So Bruell decided to open the upscale, modern French restaurant Z Contemporary Cuisine in his hometown of Shaker Heights. The menu, he declared, would be known for its classic artistry. Each dish would be handcrafted, designed with the Whitney Museum in mind. The place would not carry lower class items — like white zinfandel or store-bought ice cream. The olive oil would be imported directly from Italy, the caviar from Los Angeles.
The restaurant was a success. But Bruell's father never got to see it. He died of lung cancer a year before Z opened at Tower East.
"My father was lying on the bed in the hospital, and he said to me, 'Zack, you have to let me go.' I couldn't," he says. "I believed if you worked hard enough and fought long enough, you could beat anything. I thought my dad needed to fight more."
The chef dealt with his father's death by spending 90 hours a week at Z, hand-carving duck, working the floor, directing the staff and creating an environment that revolved entirely around himself.
"If I walked off the line, the place would come crashing down," he says.
Bruell, by his own admission, was incorrigible. "Customers would ask for ketchup, and we'd say, 'We don't serve ketchup here,' " he says. "I was not compromising anything. There was no battle I wouldn't fight."
That sentiment bled over to his treatment of the staff. "I was sick in bed for three days, and Zack calls me and says, 'Where are you?' " recalls David Schneider, a former waiter who later became Z's general manager. "And I'd say, 'I'm sick.' And Zack would say, 'I don't care. Get your ass into work.' "
One day, after a terrible maelstrom of words, six waiters went on a lunch break and never came back. "Some days you wanted to wear a football helmet in the kitchen because you didn't know what plates or pans Zack would be throwing," Schneider says.
For a decade, which included a move to Eton Collection in 1992, Bruell kept pushing, obsessing over burned flambé and unappreciative diners. "It was a recipe for burnout," Bruell says. "[The way I was working], there was no light at the end of the tunnel."
And then there was the father-daughter Brownie dance Bruell had promised his daughter he'd attend. The event was on a Saturday night — the busiest night of the week. Bruell had arranged for a manager to take over his spot. But as he was getting ready to go, the phone rang. It was the restaurant. His substitute hadn't shown, and the kitchen was in chaos. Bruell had to come in.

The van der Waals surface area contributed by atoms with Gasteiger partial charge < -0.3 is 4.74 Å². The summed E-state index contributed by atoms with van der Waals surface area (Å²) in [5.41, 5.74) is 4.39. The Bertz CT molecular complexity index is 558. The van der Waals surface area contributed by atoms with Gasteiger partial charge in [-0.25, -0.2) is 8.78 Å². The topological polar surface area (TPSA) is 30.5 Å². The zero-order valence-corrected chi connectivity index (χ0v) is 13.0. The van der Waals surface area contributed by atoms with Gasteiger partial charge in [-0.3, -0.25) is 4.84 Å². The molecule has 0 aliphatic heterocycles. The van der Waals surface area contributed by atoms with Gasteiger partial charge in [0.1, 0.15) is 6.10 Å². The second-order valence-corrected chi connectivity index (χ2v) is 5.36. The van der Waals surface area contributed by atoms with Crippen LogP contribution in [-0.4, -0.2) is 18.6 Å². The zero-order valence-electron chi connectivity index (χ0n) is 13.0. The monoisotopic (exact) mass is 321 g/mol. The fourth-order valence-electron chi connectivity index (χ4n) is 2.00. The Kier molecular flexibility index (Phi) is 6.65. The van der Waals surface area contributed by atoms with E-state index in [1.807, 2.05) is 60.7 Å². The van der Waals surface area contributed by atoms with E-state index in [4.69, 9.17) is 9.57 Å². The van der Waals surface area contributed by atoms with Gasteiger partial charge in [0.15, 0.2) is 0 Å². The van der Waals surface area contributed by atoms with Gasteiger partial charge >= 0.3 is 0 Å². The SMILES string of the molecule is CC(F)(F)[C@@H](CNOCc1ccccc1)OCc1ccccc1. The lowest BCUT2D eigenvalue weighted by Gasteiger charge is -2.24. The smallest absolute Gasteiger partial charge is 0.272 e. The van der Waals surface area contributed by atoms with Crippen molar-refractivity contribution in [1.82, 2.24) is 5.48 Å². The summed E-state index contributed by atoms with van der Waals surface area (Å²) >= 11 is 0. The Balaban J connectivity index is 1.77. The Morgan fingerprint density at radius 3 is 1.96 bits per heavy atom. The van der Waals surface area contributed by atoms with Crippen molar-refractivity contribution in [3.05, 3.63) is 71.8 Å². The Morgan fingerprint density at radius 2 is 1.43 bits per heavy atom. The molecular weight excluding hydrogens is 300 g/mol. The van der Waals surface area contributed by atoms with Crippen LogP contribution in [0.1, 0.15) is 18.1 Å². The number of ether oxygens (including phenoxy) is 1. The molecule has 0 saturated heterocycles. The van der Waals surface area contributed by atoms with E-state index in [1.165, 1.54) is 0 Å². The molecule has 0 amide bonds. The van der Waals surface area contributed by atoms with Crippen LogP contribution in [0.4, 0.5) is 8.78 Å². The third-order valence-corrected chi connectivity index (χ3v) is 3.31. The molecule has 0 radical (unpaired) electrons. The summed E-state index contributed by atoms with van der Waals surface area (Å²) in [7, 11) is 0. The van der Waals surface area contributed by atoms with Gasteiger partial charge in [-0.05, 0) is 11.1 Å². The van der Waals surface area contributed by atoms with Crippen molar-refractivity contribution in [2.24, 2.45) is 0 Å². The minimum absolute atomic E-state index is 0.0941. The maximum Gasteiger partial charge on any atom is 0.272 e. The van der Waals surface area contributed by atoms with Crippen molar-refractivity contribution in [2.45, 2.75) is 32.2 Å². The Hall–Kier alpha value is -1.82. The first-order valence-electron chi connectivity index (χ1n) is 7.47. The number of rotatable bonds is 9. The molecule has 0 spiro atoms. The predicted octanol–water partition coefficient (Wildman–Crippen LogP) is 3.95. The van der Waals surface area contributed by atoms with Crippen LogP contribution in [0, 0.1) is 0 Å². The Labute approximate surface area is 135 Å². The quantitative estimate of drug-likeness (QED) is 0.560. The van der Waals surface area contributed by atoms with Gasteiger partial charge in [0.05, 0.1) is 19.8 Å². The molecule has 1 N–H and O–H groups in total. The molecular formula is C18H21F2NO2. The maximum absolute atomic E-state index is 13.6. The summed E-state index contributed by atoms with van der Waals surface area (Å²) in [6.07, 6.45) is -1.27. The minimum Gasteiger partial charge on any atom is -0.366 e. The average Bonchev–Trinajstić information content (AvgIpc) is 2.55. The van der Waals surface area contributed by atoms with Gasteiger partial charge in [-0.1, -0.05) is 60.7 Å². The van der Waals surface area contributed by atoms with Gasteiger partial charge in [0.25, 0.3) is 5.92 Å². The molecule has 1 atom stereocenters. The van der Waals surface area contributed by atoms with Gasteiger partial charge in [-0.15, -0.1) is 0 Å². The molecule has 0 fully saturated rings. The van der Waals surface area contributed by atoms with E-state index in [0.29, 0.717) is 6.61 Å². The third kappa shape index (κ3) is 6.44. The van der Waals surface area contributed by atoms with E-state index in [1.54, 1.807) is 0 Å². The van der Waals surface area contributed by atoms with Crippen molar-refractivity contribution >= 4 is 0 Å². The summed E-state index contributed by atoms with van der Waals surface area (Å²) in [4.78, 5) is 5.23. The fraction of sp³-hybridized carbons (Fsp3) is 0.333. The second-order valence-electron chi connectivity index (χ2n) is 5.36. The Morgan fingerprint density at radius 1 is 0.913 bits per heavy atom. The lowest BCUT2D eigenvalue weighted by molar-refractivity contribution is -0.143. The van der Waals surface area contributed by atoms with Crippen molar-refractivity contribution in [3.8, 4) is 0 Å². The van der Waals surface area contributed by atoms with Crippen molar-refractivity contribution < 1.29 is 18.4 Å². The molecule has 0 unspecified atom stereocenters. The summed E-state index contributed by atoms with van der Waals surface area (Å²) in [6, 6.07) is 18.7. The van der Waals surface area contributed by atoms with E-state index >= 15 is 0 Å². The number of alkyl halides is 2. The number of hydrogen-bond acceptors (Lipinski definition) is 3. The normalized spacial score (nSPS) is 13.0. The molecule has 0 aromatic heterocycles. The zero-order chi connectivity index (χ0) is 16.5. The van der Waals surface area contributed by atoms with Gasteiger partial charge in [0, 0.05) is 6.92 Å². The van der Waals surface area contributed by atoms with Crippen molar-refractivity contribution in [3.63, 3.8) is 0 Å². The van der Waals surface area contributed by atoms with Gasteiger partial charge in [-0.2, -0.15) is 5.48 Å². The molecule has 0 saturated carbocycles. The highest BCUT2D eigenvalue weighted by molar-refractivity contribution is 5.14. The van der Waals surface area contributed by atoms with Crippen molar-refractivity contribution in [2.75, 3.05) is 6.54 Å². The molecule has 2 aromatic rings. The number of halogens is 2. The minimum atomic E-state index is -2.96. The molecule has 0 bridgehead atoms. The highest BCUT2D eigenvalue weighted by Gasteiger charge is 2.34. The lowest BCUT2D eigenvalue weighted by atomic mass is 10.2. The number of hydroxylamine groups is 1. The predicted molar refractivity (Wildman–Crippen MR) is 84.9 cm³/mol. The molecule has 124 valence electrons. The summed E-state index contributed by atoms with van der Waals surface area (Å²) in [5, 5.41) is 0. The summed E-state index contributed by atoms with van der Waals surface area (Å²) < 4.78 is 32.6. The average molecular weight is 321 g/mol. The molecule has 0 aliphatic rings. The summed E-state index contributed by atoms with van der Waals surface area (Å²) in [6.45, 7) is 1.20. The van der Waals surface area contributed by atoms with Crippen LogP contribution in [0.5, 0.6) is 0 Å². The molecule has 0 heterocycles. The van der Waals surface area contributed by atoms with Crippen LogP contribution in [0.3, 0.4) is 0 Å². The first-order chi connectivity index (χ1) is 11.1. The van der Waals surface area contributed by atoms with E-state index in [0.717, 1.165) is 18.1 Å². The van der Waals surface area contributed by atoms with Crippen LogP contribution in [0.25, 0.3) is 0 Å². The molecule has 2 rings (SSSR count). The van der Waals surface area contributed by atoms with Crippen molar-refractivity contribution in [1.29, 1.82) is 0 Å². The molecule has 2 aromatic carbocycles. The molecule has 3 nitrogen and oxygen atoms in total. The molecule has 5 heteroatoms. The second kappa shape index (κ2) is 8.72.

"That was it," Bruell says. "I decided after that I was done."
He thought about opening a business. "I knew if I could run a restaurant, which has a 90 percent failure rate, then I could run any business." But no good opportunities presented themselves.
So in the meantime, he went golfing. The chef had been playing since he was 4, when his parents, both avid golfers, got him started. '#169;Golf, Bruell says, taught him to deal with failure. "In a game, you might only hit two or three balls that are perfect. The question when I'm playing is: How do I deal with that?"
One day, in September 1996, as Bruell was headed to the course, his phone rang. "I remember consciously thinking, Should I get it? and deciding yes."
On the line was Ken Stewart, the owner of a popular Akron steakhouse. "I'd like to talk to you, Zack," he said.
"I'm not interested," Bruell replied, knowing where this was headed. "I'm no longer in the restaurant scene."
Stewart's head chef had left, and he wanted Bruell. "Just through the next three months," Stewart said.
Bruell paused. "The clock in the back of my mind was ticking. I had to get back to work. I had a family to support," he says.
Three months turned into eight years. At first, Bruell struggled with his ego. He was used to being the star; the role of stage manager was ill-tasting to him. "But Ken paid me a lot of money, and I had three kids I wanted to watch grow up. I had to grow up myself and face the fact that life is not just about me," he says.
On his end, Stewart gave Bruell free rein in the kitchen. This was Bruell's saving grace, the thing that allowed him to endure eight years outside the spotlight. Bruell created a minimum of 30 new specials every day. "The waiters hated me," he says with a laugh.